Take the word ‘sex’ out of the equation and you are left with addiction and the answer isn’t straightforward.
Some argue that it is simply a moral issue and men (and women) should just stop using the addiction label as an excuse for philandering and being unfaithful and just need to ‘get a grip’.
There is more and more compelling research to suggest otherwise. Growing consensus is that problems are multidimensional and addiction is a mixture of biopsychosocial conditions, a notion first articulated by George Engel in 1977
The term “biopsychosocial” comes from combining the individual factors that contribute to the model; biological, psychological (thoughts, feelings, behaviours), and social.
Seeing addiction holistically can reduce shame and help the addict to consider the problem in relation to the whole ‘system’ of their lives. There are multiple pathways to addiction the significance of these individual pathways depends on the individual.
It is difficult and unnecessary to distinguish clear lines between the three elements of the model; our biology, including the neurobiology of our brain, is inseparable from psychosocial aspects.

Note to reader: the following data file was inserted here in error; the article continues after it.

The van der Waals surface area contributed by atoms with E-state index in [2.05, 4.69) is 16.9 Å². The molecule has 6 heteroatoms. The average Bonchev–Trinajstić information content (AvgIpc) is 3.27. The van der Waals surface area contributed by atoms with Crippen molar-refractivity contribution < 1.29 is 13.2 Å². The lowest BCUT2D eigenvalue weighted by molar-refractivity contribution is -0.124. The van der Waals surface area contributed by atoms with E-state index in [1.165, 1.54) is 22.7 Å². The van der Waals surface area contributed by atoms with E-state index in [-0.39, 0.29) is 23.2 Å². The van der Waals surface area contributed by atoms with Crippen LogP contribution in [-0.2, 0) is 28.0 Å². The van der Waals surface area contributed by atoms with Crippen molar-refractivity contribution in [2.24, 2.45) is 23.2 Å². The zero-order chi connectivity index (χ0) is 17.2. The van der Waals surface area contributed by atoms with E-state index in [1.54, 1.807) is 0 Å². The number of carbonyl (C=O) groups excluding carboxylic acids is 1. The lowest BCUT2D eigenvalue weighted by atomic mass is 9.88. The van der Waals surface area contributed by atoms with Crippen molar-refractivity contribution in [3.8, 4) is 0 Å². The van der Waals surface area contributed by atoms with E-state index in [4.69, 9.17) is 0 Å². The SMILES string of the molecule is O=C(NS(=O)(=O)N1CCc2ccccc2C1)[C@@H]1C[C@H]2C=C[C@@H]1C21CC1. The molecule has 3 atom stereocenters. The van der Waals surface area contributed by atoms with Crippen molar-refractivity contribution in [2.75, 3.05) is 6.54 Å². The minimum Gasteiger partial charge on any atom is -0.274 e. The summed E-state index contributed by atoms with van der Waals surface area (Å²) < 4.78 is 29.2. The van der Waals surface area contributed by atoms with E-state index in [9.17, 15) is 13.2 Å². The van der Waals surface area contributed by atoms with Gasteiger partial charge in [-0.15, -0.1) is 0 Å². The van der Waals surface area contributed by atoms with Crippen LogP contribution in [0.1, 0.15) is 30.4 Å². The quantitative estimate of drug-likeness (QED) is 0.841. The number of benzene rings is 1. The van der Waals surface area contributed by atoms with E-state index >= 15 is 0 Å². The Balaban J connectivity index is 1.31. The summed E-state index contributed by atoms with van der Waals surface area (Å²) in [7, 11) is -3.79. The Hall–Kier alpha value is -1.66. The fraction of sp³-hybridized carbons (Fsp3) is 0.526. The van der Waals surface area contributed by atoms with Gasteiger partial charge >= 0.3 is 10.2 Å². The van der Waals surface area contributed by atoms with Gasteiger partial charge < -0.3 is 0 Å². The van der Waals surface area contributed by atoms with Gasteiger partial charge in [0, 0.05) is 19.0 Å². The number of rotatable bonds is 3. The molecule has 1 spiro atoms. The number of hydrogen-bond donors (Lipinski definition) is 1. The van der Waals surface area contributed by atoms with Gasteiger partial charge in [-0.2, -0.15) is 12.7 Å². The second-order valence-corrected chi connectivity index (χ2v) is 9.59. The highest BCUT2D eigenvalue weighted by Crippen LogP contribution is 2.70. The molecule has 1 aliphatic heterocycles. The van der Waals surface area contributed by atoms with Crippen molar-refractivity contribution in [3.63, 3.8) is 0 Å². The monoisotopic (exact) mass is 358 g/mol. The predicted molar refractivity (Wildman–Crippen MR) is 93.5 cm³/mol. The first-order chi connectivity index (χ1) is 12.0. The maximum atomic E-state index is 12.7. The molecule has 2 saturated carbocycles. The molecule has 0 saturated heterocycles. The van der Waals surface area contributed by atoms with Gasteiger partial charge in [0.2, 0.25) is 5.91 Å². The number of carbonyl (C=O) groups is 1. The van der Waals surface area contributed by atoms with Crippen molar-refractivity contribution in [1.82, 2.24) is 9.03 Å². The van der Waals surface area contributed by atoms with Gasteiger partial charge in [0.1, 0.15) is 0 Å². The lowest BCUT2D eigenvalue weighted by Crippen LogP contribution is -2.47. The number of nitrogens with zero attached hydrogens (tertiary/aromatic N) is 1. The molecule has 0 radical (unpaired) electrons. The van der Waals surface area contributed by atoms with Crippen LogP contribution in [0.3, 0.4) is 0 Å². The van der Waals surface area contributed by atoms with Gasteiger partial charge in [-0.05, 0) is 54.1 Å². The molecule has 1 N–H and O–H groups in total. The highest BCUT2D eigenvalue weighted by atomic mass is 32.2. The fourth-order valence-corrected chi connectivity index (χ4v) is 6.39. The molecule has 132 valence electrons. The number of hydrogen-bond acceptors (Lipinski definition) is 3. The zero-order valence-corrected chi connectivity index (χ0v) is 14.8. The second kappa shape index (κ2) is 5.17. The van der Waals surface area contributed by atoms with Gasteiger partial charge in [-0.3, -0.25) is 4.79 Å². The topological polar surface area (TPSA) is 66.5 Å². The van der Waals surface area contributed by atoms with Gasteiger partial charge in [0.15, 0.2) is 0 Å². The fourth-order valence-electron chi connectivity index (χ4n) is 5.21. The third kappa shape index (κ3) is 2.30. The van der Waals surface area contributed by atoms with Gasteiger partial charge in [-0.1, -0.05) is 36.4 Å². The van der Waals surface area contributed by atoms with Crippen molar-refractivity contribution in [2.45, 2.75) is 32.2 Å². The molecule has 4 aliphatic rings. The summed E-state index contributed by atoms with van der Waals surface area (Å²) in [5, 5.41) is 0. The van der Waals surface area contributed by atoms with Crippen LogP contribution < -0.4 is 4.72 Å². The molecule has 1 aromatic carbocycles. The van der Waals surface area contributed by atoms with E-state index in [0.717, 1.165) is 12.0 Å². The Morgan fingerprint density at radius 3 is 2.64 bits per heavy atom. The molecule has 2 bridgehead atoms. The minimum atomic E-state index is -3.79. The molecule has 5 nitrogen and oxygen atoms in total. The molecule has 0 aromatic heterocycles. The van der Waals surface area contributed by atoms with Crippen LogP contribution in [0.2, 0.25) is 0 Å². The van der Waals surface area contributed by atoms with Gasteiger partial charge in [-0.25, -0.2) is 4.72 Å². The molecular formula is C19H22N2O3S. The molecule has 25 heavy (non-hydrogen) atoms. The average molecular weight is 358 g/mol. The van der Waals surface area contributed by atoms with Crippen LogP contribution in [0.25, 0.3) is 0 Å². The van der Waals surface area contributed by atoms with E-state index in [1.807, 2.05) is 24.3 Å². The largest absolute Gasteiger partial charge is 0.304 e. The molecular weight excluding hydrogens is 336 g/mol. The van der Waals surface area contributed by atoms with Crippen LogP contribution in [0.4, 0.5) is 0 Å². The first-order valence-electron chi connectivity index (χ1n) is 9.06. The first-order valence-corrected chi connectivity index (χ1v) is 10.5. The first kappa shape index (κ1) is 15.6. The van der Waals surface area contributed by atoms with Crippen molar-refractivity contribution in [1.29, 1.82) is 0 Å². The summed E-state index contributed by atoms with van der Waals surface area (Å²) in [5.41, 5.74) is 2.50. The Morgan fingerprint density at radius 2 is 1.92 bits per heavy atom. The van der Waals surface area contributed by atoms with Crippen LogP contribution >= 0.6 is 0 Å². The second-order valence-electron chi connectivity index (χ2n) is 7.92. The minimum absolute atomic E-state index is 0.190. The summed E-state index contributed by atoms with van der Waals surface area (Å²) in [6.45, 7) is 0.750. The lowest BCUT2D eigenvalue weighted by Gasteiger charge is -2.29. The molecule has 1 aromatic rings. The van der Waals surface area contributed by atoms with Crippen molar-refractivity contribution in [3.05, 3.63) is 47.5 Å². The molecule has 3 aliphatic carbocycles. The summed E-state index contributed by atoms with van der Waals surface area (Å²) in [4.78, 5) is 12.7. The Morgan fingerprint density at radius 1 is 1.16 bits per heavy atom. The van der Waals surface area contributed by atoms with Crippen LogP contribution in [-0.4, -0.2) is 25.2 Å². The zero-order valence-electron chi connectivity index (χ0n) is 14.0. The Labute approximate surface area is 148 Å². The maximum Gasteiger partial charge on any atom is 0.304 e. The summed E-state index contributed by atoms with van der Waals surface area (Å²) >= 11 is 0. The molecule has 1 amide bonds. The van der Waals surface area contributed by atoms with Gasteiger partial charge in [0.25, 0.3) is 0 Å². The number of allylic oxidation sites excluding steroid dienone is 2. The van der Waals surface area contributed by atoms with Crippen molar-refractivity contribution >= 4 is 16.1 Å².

Our brain is known for its neuroplasticity or ability to change in light of new experiences. Therefore, experience impacts our brain and our brain in turn influences our behaviours and experiences.
When we consider biological perspectives during therapy, a common denominator in all addiction is the role of dopamine; the neurochemical responsible for reward and pleasure seeking in our brains. Such is its importance to our survival that it is naturally stimulated by eating, drinking and having sex.